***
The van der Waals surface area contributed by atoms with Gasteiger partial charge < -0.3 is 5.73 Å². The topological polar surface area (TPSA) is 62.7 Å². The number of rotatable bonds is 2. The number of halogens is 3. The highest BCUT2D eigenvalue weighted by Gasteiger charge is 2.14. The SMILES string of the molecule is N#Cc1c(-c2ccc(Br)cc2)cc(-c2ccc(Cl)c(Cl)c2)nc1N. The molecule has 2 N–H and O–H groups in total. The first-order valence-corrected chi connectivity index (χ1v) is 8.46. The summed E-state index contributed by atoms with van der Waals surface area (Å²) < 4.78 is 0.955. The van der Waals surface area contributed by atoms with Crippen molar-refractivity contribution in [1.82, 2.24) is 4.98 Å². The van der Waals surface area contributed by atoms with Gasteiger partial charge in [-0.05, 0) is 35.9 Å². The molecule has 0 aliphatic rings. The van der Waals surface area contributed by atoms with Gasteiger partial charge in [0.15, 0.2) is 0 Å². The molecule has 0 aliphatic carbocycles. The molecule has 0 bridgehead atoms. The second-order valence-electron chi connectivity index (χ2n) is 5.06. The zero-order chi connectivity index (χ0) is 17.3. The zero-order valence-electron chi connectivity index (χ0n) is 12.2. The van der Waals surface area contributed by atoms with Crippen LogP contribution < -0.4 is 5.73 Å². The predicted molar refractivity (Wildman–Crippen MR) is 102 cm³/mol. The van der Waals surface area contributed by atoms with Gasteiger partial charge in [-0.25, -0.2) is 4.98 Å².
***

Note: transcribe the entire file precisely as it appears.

The van der Waals surface area contributed by atoms with Gasteiger partial charge < -0.3 is 5.73 Å². The topological polar surface area (TPSA) is 62.7 Å². The number of rotatable bonds is 2. The number of halogens is 3. The highest BCUT2D eigenvalue weighted by Gasteiger charge is 2.14. The SMILES string of the molecule is N#Cc1c(-c2ccc(Br)cc2)cc(-c2ccc(Cl)c(Cl)c2)nc1N. The molecule has 2 N–H and O–H groups in total. The first-order valence-corrected chi connectivity index (χ1v) is 8.46. The summed E-state index contributed by atoms with van der Waals surface area (Å²) < 4.78 is 0.955. The van der Waals surface area contributed by atoms with Crippen molar-refractivity contribution in [1.82, 2.24) is 4.98 Å². The van der Waals surface area contributed by atoms with Gasteiger partial charge in [-0.05, 0) is 35.9 Å². The molecule has 0 aliphatic rings. The van der Waals surface area contributed by atoms with Gasteiger partial charge in [0.15, 0.2) is 0 Å². The molecule has 0 aliphatic carbocycles. The molecule has 0 bridgehead atoms. The second-order valence-electron chi connectivity index (χ2n) is 5.06. The zero-order chi connectivity index (χ0) is 17.3. The zero-order valence-electron chi connectivity index (χ0n) is 12.2. The van der Waals surface area contributed by atoms with Crippen LogP contribution < -0.4 is 5.73 Å². The predicted molar refractivity (Wildman–Crippen MR) is 102 cm³/mol. The van der Waals surface area contributed by atoms with Gasteiger partial charge in [-0.25, -0.2) is 4.98 Å².